I thought it would be an open-close case of spiritual abuse in the name of Jesus (unfortunately, it happens alarmingly often) and on some levels it was. But there was another facet to it that I hadn’t anticipated. In the article, she opens with this statement :
Whenever I talk about my escape from the Quiverfull movement, Christians immediately dismiss my experience by saying, “Your problem was not with Jesus or Christianity. Your problem was that you were following an extreme, legalistic cult. Let me tell you about my personal relationship with Jesus.” It can be extremely frustrating. I was in a close, personal relationship with Jesus for over 25 years….I did file for divorce and rescue myself and my kids from the tyranny of patriarchy. But for me, the primary break up was with Jesus.
Often, when we hear of cases like this, Christians will say that this is a fringe case. She was in a cult. Those fundamentalists aren’t like us! She didn’t experience the real Jesus. She and her husband were not correctly interpreting the bible. Etc.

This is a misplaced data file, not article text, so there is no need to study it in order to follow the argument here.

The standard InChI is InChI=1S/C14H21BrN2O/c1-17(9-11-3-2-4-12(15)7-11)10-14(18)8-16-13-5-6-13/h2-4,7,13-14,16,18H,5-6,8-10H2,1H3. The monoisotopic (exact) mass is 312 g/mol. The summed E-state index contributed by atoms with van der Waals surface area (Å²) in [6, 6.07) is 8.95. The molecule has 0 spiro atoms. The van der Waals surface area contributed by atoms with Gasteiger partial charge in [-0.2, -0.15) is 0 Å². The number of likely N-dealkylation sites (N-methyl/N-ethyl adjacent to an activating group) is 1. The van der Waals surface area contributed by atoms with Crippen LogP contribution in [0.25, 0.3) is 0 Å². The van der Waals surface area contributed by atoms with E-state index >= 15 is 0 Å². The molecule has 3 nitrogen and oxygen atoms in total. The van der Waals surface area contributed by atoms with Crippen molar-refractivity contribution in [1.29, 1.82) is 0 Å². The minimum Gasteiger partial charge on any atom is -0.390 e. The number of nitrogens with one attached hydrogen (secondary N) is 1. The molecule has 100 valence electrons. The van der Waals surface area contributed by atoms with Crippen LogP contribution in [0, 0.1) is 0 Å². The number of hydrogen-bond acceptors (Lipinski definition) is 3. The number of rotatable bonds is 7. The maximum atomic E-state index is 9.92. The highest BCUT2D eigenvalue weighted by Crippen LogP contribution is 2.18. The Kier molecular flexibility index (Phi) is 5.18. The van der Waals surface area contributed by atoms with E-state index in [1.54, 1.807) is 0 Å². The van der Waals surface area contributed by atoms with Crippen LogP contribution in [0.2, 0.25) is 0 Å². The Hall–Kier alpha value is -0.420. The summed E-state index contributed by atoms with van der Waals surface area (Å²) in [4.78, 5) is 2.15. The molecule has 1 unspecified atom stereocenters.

Those things may be true. But as I read it, and those thoughts went through my mind, I also thought, I can’t go around saying that my experience is truer than hers. I’ve had an experience of God which has been positive (sometimes). She has had an experience of God which was 100% heartbreakingly negative. But who is to say that my experience of God is real, and hers simply was not? To say so would be to minimalize her pain, to sweep her under the rug. I did not wish to dismiss her so easily, though I could have. It would have been easy. But it would not have been right.